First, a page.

At Monday’s regular City Council meeting, the agenda included an action item to reconsider the emergency proclamation adopted in January requiring masks in public City areas and businesses until early May.
The councilors ultimately voted to rescind the mandate resolution, effective immediately, by a 6-3 vote.
City Attorney David Widdoes explained that the reconsideration was placed on the agenda due to a majority of the Council requesting it since its last regular meeting.
During the study session, Mayor Craig Henderson, who was one of the three who voted against the rescission, said that he was “proud of the City and proud of the Council” for initially instituting the mandate in November, and said that while he would rather see it last until its original end date, he would stand with the majority regardless of the outcome.
Vice-Mayor Carla Gunn said, “The numbers are going down, and I feel that now that so many people are vaccinated, we could lift [the mandate] and say that [wearing a mask is] still strongly recommended. We’re all about safety for all of Sapulpa.”
Councilor Bruce Bledsoe agreed and said that individual businesses and other public places could still require masks.
Widdoes confirmed this, saying, “Yes. If you lifted it, individual property owners, County or City courts, places with people in confined areas, and City Hall could still require them. They could still impose those mandates, and if there were a disruption or altercation, law enforcement would respond, and would treat it like a trespassing situation.” He added that City Manager Joan Riley would have the ultimate say over whether or not masks would be required in City buildings.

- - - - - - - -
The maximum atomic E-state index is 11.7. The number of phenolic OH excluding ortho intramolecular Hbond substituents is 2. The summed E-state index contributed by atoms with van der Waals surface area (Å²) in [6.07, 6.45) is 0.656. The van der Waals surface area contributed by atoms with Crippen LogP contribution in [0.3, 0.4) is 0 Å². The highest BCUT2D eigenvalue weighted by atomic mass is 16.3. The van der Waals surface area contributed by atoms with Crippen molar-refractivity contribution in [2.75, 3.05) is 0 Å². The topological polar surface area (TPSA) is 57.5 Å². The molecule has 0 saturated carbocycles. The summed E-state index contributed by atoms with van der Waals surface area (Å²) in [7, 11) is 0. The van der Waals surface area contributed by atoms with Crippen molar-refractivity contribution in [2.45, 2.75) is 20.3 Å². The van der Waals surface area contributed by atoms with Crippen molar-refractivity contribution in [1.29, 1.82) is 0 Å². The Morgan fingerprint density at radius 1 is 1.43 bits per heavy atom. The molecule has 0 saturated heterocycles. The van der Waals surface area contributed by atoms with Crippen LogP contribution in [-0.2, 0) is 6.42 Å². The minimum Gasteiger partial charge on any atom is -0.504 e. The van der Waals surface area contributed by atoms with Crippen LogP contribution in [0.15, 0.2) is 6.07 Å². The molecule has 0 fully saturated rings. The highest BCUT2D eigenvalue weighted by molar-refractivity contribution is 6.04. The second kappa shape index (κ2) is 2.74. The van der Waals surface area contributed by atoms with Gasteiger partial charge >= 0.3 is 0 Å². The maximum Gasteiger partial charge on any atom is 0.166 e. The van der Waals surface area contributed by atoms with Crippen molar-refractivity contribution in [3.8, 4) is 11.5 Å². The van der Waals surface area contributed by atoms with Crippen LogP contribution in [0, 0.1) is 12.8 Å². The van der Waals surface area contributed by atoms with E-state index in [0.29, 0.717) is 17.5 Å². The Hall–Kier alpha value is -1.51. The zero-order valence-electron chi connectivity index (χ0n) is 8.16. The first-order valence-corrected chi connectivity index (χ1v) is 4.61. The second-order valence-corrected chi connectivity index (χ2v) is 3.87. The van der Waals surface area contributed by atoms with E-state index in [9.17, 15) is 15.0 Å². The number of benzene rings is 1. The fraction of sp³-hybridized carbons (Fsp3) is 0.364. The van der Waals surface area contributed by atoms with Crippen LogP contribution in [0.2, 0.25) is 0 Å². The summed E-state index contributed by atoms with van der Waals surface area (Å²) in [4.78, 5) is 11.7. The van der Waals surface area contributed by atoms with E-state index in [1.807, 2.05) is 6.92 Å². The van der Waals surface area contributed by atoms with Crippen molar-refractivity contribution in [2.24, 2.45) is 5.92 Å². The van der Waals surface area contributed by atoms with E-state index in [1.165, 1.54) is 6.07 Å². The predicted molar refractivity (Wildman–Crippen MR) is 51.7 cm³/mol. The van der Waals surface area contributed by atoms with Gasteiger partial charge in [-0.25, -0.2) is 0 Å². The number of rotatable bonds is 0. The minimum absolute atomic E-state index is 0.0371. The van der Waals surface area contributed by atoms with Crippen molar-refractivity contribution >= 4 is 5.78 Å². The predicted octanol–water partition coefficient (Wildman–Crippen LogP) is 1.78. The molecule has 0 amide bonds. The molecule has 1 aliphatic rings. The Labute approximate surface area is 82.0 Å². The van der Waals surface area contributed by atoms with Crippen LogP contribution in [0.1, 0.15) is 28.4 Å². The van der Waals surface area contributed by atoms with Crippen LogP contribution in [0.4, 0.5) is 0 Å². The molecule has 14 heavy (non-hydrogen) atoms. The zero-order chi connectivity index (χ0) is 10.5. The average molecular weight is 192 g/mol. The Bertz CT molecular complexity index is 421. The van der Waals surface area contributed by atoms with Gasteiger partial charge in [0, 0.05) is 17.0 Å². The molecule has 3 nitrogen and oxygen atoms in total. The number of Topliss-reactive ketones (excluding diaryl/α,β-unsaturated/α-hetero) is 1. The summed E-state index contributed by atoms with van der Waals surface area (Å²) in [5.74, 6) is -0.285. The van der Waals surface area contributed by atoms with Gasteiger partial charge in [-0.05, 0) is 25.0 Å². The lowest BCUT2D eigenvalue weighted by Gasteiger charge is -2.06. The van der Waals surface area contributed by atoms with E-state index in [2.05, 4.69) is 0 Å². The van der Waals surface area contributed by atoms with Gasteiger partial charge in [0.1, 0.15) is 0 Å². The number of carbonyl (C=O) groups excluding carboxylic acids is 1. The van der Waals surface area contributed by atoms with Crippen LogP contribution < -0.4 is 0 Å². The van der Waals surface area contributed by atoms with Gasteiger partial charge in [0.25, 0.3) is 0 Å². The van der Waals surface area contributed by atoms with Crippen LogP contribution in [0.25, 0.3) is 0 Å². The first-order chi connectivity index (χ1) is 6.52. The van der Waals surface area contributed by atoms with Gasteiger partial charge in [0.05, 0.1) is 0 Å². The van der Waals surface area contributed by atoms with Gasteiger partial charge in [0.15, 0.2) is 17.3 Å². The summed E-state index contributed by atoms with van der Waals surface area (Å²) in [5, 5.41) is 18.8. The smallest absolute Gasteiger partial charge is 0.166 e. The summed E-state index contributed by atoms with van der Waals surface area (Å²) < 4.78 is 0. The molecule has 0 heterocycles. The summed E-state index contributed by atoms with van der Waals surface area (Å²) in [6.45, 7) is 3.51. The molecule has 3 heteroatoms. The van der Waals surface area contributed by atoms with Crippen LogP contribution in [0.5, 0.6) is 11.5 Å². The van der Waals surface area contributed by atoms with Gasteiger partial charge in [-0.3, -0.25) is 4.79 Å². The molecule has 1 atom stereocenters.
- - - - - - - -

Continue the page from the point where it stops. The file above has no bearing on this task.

Riley said, “I think that it has come full circle. The numbers are down far enough for the decision to be left to individuals and businesses.” She did not at that time indicate whether or not she would continue to require masks on City property.
Henderson stated that three people signed up to speak publicly at the meeting, and asked them to raise their hands if they were there to speak in favor of the rescission. When all three attendees indicated that that was their intention, he explained that there “seemed to be a majority of the Council that wished to rescind the mask resolution” during the study session He emphasized that he was not discouraging anyone from speaking if they felt compelled to, but wanted to assure them that it likely wasn’t needed to sway a majority of Councilors.
Councilor Brian Stephens made a motion “to rescind the mask mandate effective immediately with the strong recommendation that people adhere to the guidelines of social distancing, washing hands, and wearing masks in confined spaces.”
Councilor Joseph Hale seconded the motion, and Councilors Marty Cummins, Lou Martin, Bruce Bledsoe, and Vickie Beyer agreed, voting yes.
Henderson, Gunn, and Hugo Naifeh voted no, resulting in the motion passing 6-3. Councilor John Suggs was absent.
Widdoes confirmed that the recision was “effective tonight, immediately” and that “businesses are able to retain their authority to regulate patrons” while in their locations.